I do play flute and when long notes are held out, it is natural for a vibrato to appear. The extent (or intensity) of the vibrato is basically up to the individual player. This will vary from player to player.
And to be clear with terms, I think that for a flute we\'re really talking primarily about tremolo (amplitude modulation) rather than vibrato (frequency modulation), which is a secondary effect on that instrument.
It really depends of players\' preferences and schools. Some players just put tremolo everywhere they can, but when I play I prefer to choose where and how intense the tremolo will be, depending on the context.
And I assume that the tremolo for an ensemble is typically more restrained than that of a soloist - unless the conductor specifically asks for strong tremolo. But that\'s an assumption. I can barely play the darn thing :-)
\"Vibrato\" is a collective term covering oscillations of pitch, intensity or timbre that singly or in combination serve to enrich the musical sound (Neumann 1978: 521).
It\'s confusing terms. Tremolo vs. Vibrato in flute parts, that is. I\'m sure you all know the english word \"Vibrant\" [img]images/icons/smile.gif[/img]
If you write \"tremolo\" in your flute parts you\'ll without doubt get a question from the player. \"What? You mean like a flutter or rapid successive notes, trills on a minor 3rd ++ step?\"
Generally you don\'t write anything if you want the flutes to add a bit of vibrato. It\'s more or less done automatically, in my experience. If you don\'t want it you write \"non vib.\" and if you want heavy vibrato you can write \"molto vib.\" or \"espressivo\" - although they mean different things, their functions are very similar.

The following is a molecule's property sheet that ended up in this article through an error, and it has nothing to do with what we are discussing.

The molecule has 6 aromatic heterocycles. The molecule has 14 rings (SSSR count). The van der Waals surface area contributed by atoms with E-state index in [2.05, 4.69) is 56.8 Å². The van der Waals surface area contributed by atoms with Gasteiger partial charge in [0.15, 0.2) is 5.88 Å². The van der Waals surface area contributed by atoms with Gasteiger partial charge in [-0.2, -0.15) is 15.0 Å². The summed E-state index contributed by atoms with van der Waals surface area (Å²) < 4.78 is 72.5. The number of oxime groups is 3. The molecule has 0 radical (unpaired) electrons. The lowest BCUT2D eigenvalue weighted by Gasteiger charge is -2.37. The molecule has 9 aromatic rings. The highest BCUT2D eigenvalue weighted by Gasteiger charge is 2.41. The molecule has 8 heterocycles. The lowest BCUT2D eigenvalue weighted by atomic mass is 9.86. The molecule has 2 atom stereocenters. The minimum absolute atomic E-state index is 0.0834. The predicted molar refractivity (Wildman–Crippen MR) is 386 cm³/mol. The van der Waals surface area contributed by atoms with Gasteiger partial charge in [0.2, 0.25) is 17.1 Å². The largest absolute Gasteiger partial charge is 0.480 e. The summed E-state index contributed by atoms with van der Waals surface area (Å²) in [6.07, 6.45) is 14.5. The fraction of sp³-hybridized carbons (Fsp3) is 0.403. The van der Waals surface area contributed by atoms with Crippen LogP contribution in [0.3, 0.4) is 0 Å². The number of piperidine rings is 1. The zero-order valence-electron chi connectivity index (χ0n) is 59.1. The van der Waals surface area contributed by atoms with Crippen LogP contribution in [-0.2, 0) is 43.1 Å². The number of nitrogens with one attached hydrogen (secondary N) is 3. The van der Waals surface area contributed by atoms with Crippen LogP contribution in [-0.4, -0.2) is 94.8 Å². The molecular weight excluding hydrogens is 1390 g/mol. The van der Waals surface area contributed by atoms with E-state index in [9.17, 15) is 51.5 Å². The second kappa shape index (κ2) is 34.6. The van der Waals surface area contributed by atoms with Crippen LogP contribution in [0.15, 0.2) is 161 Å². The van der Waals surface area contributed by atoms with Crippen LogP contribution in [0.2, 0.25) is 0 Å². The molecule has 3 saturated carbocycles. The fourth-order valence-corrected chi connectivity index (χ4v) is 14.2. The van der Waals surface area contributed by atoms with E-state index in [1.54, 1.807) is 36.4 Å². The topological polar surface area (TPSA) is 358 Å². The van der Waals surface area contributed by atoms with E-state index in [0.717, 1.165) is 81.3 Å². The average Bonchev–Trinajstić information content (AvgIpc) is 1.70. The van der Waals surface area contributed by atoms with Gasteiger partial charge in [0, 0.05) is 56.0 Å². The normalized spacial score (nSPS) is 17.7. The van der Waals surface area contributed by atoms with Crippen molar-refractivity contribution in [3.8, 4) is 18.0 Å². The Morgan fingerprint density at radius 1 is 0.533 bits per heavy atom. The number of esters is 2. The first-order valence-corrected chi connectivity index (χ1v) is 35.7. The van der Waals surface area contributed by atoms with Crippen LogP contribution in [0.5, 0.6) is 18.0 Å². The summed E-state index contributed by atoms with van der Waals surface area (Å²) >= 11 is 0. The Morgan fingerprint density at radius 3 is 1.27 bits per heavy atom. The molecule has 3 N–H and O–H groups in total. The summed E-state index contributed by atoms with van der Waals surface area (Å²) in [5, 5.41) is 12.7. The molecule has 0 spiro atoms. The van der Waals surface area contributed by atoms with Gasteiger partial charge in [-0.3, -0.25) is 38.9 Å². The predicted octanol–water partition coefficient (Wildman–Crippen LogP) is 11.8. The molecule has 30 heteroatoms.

This goes for all woodwind instruments. With exception of the clarinet, they all add vibrato when there\'s nothing in the score. Professional musicians aren\'t robots, they\'re intelligent, musical people who know how to play their part by looking at the notes.
They spot a lyrical line - they add vibrato.
It takes but a few seconds to correct something if you don\'t like what they are doing.
Great points Thomas. From the performing artist side it\'s vibrato. However, on the technical-side it\'s tremolo. For instance, if you use a mod wheel and LFO, you want it to control the amplitude, rather than the frequency.
If we could gain all perspectives, we would be as gods :-)
Yes flute vibrato is complex. But isn\'t the most commonly heard vibrato from the breath, rather than the finger, and isn\'t the primary effect of breath-based vibrato amplitude modulation? Yes, the tone bends slightly as well, and there are timbral changes, but the primary effect that I hear is akin to tremolo.
I guess my point is that you can fake string vibrato with frequency modulation to a reasonable degree, but you wouldn\'t want to try that with a flute.